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Hum Reprod. 2006 Sep;21(9):2272-80. Epub 2006 Jun 23.

Urinary estrogen and progesterone metabolite concentrations in menstrual cycles of fertile women with non-conception, early pregnancy loss or clinical pregnancy.

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  • 1Division of Epidemiology and Biostatistics, University of Illinois at Chicago, School of Public Health, Chicago, IL, USA.



Knowledge is limited of how estrogen and progesterone variability in fertile women are associated with achieving pregnancy.


From 1996 to 1998, we enrolled 347 textile workers without hormone treatment in Anhui, China, who provided daily urine and data upon stopping contraception for up to 1 year until clinical pregnancy. Urinary hCG was assayed to detect conception and early pregnancy losses. We compared urinary concentrations of estrone conjugates (E(1)C) and pregnanediol-3-glucuronide (PdG) in 266 clinical pregnancies, 63 early pregnancy losses and 272 non-conception cycles from 347 women and also in 94 clinical pregnancy and 94 non-conception cycles from the same women.


Using generalized estimating equations and relative to 266 clinical pregnancy cycles, log(E(1)C) was lower in 272 non-conception cycles [beta = -0.3 ng/mg creatinine (Cr); SE = 0.1; P < 0.0001]. On average, daily E(1)C was 18 ng/mg Cr lower in non-conception cycles than in clinical pregnancy cycles. Relative to 94 clinical pregnancy cycles, log(E(1)C) was lower in 94 non-conception cycles (beta = -0.4 ng/mg Cr; SE = 0.1; P < 0.0001) from the same women (average difference in daily E(1)C was 20 ng/mg Cr). The odds of E(1)C less than the 10th percentile (<30 ng/mg Cr) were higher in early pregnancy loss cycles [odds ratio (OR) = 4.8; P = 0.0027] than in clinical pregnancy cycles in the early luteal phase. Compared with clinical pregnancy cycles, log(PdG) concentrations were lower in non-conception cycles during the follicular phase, but this analysis lacked power for multiple testing.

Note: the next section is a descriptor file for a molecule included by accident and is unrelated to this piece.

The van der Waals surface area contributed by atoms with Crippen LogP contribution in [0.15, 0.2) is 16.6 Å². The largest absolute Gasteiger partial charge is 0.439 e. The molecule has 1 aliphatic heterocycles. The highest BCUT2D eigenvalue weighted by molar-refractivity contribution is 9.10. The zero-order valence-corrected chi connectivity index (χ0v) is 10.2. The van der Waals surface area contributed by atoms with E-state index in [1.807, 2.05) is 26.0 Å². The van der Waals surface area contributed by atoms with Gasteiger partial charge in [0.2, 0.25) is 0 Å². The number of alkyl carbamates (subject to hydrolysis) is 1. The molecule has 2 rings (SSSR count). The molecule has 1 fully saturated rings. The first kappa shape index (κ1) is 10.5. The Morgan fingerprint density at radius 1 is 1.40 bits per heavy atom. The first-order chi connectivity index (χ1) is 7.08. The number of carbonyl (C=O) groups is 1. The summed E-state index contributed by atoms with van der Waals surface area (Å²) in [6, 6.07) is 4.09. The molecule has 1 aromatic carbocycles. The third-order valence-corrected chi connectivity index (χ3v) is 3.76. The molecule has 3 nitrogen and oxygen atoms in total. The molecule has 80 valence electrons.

Estrogen concentrations varied from cycle to cycle, and higher estrogen was associated with achieving clinical pregnancy.

[PubMed - indexed for MEDLINE]
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